6CPA- Benefits of the Sixth Community Pharmacy Agreement
Benefits of the Sixth Community Pharmacy Agreement
The 6CPA increases the Government’s investment in community pharmacy by $2.4 billion over 5 years ($2.8 billion including chemotherapy) compared with the forward estimates before the agreement was negotiated.
Average dispensing remuneration will be $1.13 more per prescription in 2015-16 than it would have been without the 6CPA, rising to $2.19 more in 2019-20 than it would have been without the 6CPA.
With the 6CPA, average per script remuneration will increase every year from 2015-16 to 2019-20. Without the 6CPA, average per script remuneration in 2019-20 would be lower than 2014-15.
There will be a significant immediate increase in dispensing remuneration from 1 July 2015 with the introduction of the AHI at a minimum of $3.49 per script, a 17c increase in the dispensing fee, a 4c increase in the PFDI and a 20c increase in the dangerous drug fee.
The AHI means that for the first time pharmacies’ official dispensing remuneration will be virtually immune from the impact of price disclosure. The AHI puts a permanent floor on dispensing remuneration.
For the first time, all the main elements of dispensing remuneration, including the dispensing fee, the AHI, PFDI and the dangerous drug fee will be indexed annually to CPI so that their value is maintained throughout the 6CPA in real terms.
The value of the PFDI will be maintained in real terms.
For the first time, pharmacies will be directly remunerated for the provision of diabetes products under the NDSS.
Additional funding for chemotherapy has been secured until mid-2020 from outside the 6CPA envelope.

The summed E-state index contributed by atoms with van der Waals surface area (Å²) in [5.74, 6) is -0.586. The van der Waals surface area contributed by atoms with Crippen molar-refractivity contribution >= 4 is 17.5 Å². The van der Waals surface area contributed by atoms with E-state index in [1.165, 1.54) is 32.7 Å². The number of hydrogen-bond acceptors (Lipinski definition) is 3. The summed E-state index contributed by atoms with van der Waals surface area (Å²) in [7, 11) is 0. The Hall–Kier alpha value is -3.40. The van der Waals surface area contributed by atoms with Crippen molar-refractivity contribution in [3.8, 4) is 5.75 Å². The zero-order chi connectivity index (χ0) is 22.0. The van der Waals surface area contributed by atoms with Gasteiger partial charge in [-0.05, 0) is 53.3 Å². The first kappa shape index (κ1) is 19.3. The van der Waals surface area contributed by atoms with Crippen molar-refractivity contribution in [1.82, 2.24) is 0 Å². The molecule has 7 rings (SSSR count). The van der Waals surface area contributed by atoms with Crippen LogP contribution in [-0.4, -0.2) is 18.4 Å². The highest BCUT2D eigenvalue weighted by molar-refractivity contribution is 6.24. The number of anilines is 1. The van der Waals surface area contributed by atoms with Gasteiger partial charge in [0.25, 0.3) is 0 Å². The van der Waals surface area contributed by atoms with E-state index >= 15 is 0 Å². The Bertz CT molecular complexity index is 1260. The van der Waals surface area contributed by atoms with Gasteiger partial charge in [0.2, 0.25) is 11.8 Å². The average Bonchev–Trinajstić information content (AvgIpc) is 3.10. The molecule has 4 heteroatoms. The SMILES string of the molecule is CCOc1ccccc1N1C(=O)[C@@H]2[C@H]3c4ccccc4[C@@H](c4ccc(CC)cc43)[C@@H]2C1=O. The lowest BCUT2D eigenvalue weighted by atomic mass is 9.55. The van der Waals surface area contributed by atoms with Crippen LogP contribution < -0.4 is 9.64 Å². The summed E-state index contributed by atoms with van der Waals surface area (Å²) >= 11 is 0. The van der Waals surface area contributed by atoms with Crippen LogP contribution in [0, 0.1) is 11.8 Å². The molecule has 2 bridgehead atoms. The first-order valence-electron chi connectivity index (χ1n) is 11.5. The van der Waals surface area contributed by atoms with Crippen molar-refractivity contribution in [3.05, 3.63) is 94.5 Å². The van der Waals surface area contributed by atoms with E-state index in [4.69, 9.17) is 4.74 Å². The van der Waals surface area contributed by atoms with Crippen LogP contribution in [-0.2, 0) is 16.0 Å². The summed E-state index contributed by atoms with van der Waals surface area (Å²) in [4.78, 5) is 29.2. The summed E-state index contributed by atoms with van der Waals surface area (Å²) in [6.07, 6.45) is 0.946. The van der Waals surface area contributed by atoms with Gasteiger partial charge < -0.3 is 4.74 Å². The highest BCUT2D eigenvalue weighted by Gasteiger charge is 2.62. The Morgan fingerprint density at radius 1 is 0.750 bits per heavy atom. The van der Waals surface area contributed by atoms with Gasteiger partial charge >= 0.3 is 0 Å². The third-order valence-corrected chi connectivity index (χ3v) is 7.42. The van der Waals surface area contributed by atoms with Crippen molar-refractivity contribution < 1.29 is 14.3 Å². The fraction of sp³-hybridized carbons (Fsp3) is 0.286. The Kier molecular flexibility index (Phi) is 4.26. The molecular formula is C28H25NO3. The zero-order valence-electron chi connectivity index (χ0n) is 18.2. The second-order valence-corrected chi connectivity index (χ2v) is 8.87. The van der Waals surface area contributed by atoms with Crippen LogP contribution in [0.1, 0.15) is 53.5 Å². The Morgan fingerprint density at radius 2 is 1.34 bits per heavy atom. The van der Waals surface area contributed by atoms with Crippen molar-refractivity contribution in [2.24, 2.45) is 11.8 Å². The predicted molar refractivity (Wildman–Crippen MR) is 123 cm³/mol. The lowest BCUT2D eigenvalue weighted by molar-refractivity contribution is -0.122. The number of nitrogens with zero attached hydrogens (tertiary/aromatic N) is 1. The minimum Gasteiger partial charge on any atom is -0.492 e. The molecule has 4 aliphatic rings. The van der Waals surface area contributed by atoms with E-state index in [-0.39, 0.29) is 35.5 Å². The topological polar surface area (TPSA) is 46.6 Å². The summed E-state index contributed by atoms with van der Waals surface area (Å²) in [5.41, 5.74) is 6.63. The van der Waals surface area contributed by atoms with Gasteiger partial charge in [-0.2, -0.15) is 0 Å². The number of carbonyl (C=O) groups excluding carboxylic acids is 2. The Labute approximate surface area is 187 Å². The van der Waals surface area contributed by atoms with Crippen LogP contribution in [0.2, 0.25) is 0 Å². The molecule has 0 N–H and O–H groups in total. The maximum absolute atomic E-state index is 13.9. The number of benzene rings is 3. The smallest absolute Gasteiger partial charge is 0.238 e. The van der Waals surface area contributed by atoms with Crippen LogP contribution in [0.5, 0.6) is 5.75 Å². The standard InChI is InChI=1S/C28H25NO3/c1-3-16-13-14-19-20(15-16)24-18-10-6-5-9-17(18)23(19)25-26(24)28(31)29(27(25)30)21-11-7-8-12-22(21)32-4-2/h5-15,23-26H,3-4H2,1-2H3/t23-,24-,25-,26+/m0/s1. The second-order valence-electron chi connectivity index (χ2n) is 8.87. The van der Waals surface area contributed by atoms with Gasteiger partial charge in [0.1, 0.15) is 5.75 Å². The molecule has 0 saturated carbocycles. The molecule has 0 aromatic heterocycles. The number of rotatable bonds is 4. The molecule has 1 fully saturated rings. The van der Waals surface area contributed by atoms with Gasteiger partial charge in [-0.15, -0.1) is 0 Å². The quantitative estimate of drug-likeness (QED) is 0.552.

The Location Rules will be extended until mid-2020. No changes can be made to the Location Rules during the 6CPA without the express agreement of the Guild.
The remuneration review will not be able to change pharmacy remuneration during the course of the 6CPA.
There will be an annual reconciliation of pharmacy remuneration during the 6CPA with the Cabinet to consider any material variance in remuneration based on prescription volumes and whether a risk share arrangement should be put in place.
The Government is committed to providing enhanced access for community pharmacies to biologics and specialised drugs which are currently largely dispensed through the hospital system.
There will be a 70% increase in Government funding for community pharmacy programs in the 6CPA, which will rise to a total of $1.26 billion over five years.
In 2015-16, government funding for Dose Administration Aids (DAAs) will increase by 69% to $58 million. The Government has earmarked further additional funding of $122 million for DAAs and staged supply over the remainder of the 6CPA.
The $50 million Pharmacy Trial Program will enable community pharmacies to pilot a range of new patient services which will enhance their primary health care role with the opportunity for ongoing funding following an independent assessment of their cost-effectiveness.
There will be up to $600 million in funding for new and expanded community pharmacy programs, providing the opportunity for pharmacies to transform and significantly broaden their role as medicines experts and primary health care providers.
Total funding for existing community pharmacy programs in 2015-16 will be in line with 2014-15, avoiding a budget cut that would have otherwise resulted in significant reductions in funding for programs such as DAAs and clinical interventions.
Pharmacies will continue to be funded for the electronic transfer of prescriptions and will have the opportunity to play an enhanced role in eHealth.
The continuing, new and expanded community pharmacy programs will have a particular focus on services for Aboriginal and Torres Strait Islander peoples and rural and remote Australia.